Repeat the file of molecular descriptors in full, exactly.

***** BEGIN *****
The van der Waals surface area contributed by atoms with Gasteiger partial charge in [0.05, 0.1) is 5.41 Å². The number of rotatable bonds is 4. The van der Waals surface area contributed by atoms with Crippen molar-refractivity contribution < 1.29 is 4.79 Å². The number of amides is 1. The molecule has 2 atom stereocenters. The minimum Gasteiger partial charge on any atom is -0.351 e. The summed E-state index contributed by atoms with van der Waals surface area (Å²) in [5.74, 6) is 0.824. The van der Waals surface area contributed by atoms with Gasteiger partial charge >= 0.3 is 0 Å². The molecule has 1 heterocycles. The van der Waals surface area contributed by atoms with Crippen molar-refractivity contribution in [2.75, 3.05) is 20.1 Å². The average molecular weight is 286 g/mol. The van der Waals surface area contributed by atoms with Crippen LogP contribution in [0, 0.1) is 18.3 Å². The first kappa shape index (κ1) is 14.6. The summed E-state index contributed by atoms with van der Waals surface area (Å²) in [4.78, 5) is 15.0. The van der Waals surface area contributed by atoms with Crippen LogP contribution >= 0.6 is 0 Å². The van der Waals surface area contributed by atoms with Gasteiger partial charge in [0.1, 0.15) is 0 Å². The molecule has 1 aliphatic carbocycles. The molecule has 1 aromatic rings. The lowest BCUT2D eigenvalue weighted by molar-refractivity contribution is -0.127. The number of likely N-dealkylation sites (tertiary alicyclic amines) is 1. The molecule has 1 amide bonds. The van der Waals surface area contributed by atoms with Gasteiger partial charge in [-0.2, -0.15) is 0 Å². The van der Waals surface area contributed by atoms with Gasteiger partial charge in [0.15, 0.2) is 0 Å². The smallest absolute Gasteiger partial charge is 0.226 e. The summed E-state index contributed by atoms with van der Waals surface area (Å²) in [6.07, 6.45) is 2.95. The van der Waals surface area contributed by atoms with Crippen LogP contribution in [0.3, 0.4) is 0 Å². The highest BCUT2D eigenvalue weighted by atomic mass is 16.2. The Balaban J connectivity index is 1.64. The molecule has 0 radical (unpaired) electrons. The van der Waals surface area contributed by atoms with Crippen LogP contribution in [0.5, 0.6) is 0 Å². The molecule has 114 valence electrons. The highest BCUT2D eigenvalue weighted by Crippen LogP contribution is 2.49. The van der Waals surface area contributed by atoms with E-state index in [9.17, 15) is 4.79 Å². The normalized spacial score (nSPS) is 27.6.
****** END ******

The van der Waals surface area contributed by atoms with Gasteiger partial charge in [0.05, 0.1) is 5.41 Å². The number of rotatable bonds is 4. The van der Waals surface area contributed by atoms with Crippen molar-refractivity contribution < 1.29 is 4.79 Å². The number of amides is 1. The molecule has 2 atom stereocenters. The minimum Gasteiger partial charge on any atom is -0.351 e. The summed E-state index contributed by atoms with van der Waals surface area (Å²) in [5.74, 6) is 0.824. The van der Waals surface area contributed by atoms with Gasteiger partial charge >= 0.3 is 0 Å². The molecule has 1 heterocycles. The van der Waals surface area contributed by atoms with Crippen molar-refractivity contribution in [2.75, 3.05) is 20.1 Å². The average molecular weight is 286 g/mol. The van der Waals surface area contributed by atoms with Crippen LogP contribution in [0, 0.1) is 18.3 Å². The first kappa shape index (κ1) is 14.6. The summed E-state index contributed by atoms with van der Waals surface area (Å²) in [4.78, 5) is 15.0. The van der Waals surface area contributed by atoms with Crippen LogP contribution >= 0.6 is 0 Å². The van der Waals surface area contributed by atoms with Gasteiger partial charge in [0.1, 0.15) is 0 Å². The molecule has 1 aliphatic carbocycles. The molecule has 1 aromatic rings. The lowest BCUT2D eigenvalue weighted by molar-refractivity contribution is -0.127. The number of likely N-dealkylation sites (tertiary alicyclic amines) is 1. The molecule has 1 amide bonds. The van der Waals surface area contributed by atoms with Gasteiger partial charge in [-0.2, -0.15) is 0 Å². The van der Waals surface area contributed by atoms with Gasteiger partial charge in [0.15, 0.2) is 0 Å². The smallest absolute Gasteiger partial charge is 0.226 e. The summed E-state index contributed by atoms with van der Waals surface area (Å²) in [6.07, 6.45) is 2.95. The van der Waals surface area contributed by atoms with Crippen LogP contribution in [0.3, 0.4) is 0 Å². The highest BCUT2D eigenvalue weighted by atomic mass is 16.2. The Balaban J connectivity index is 1.64. The molecule has 0 radical (unpaired) electrons. The van der Waals surface area contributed by atoms with Crippen LogP contribution in [0.5, 0.6) is 0 Å². The molecule has 114 valence electrons. The highest BCUT2D eigenvalue weighted by Crippen LogP contribution is 2.49. The van der Waals surface area contributed by atoms with E-state index in [9.17, 15) is 4.79 Å². The normalized spacial score (nSPS) is 27.6.